So for spring break, what they did was they gave me a heads up of exactly what it was going to be like, and they let me ask for any extra details I needed so that I knew what I would need to prepare for. Then they let me decide if I thought I could manage it or not, which I concluded that I could. I needed to make some preparation, but it wasn't particularly complicated. My iPod, my iPad, my laptop, good headphones, some stim toys, and a heads up to the team at large that if they need to touch me, they should warn me first and do so firmly. (Yeah, I'm one of the Autistics who has a problem with light touch.) I also told them that warning me meant words, not body language, that the reason they needed to warn me was that I wasn't likely to pick up on the body language and warning me in a language I don't understand isn't exactly useful. And guess what? People were good. They didn't ask me to stay at the parties that they had many nights, I was able to get to sleep at a reasonable hour. They were a bit confused by my apparent immunity to the coldness of the water in the pool in Florida and the ocean in Georgia, but that confuses most people.

And because I was able to take care of myself, using the iPod for music and headphones to quiet the world at need, the iPad and laptop for reading and writing and AAC if needed (it wasn't needed), I had a good time and I was able to play in all the games in the two tournaments. I'm not the best player on the team, not by a long shot. But I'm getting better at keeping the person I am covering on defense from turning it into a contest of who can sprint faster, which means I can stay on the person I am defending. I'm getting better at getting open, too, and I have been a good thrower for a while. Sure, it took until my fifth year of playing to be an actually decent player instead of being pretty bad, but I eventually got there, and ultimate is even more fun when I'm on a reasonably even footing. I can, shockingly enough, actually play the sport. I earned a few turnovers for my team, caught a few discs, made a few good throws. I kept the person I was on from getting open many times. I even managed not to get injured while playing. The Year (and a half!) Of The Sprained Ankles ended almost a year ago, and I've been in pretty good shape since.

No, injury waited until the last day, after all the tournaments and playing was over. I managed to stub my little toe, and I did so hard enough to draw blood. I feel like that takes skill. I also want it to hurry up and heal, because it hurts to walk on it with shoes. You can probably see how that's a problem with class and with working in a chemical engineering lab. I need to be able to wear closed toed shoes, preferably without ouch. I'm stubborn enough to do so with ouch, though, and I ... kinda did that.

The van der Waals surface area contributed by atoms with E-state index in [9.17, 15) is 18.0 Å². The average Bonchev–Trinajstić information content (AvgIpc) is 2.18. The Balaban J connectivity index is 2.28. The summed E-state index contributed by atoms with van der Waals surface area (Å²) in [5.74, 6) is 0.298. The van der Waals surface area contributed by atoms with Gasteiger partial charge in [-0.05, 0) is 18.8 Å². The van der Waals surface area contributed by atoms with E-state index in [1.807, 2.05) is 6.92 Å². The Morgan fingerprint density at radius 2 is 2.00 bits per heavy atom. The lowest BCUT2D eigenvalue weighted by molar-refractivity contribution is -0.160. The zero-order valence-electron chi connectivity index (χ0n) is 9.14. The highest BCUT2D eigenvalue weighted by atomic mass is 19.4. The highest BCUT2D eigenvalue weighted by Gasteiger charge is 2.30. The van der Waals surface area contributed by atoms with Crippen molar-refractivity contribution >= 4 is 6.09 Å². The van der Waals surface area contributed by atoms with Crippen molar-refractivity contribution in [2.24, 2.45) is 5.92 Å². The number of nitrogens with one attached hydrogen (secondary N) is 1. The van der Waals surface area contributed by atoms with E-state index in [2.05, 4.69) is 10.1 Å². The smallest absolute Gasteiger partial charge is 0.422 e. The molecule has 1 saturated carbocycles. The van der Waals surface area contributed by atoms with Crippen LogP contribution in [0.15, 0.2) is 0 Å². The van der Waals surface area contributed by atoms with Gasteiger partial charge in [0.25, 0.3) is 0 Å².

It was still an awesome break, though, and I'll be playing in several more tournaments with my team this season. It's going to be great, just as soon as my toe heals up.

Later update: So when my dyspraxia led to me stubbing my toe on the stairs hard enough to draw blood and all? Yeah, my toe is permanently more pointy than it was, and I did wind up losing the toenail. Actual injury. Actual problem.

Sunday, March 17, 2013

What Reading Self-Advocate Blogs Does

I probably wrote this way back in October, and I have had thoughts about the term self-advocate since, but here's one of the things I wrote on Autism NOW. Not sure when the rest will be up.

Trigger Warning: Mentions of abuse, tragedy/burden talk

There's plenty of autistic people blogging, mostly adults since it's mostly adults who blog. Most of the ones I've read, most of the autistic adults who are involved in advocacy that I've talked to, most of the parents who "get it" say how important it is to listen to autistic adults. Some people might take the "what's in it for me" approach. I'd prefer that self-determination and the right to be included in conversations that concern your own future be reason enough, but just in case it isn't, here are some answers of how it really does help parents to read self-advocate blogs and how it really does help kids when their parents "get it," which is a pretty common result of reading them.
  • You can have hope. Too many of the resources you will find about autism paint a rather dreary picture of a person who will never do, well, anything. Self-advocate blogs and blogs written by Autistic adults that don't have any more relation to autism than "the writer is Autistic" both give back the idea that yes, Autistic people really can be satisfied with their lives. It's not even that unusual. It also gives the idea that somehow becoming less disabled isn't a prerequisite for being satisfied with life, which helps with seeing your kid as something other than a tragedy.
  • You can get a good idea of what needs to change so that your child will be OK as an adult. Unfortunately, many of us have had some bad experiences. Reading about them is hard. Imagining that something like that could happen to your child if societal perceptions of autism don't change provides quite the impetus to make sure things do, and it can help you realize that the way you treat autistic adults is, well, the way you are suggesting autistic adults should be treated. That's how you're suggesting people treat your child later.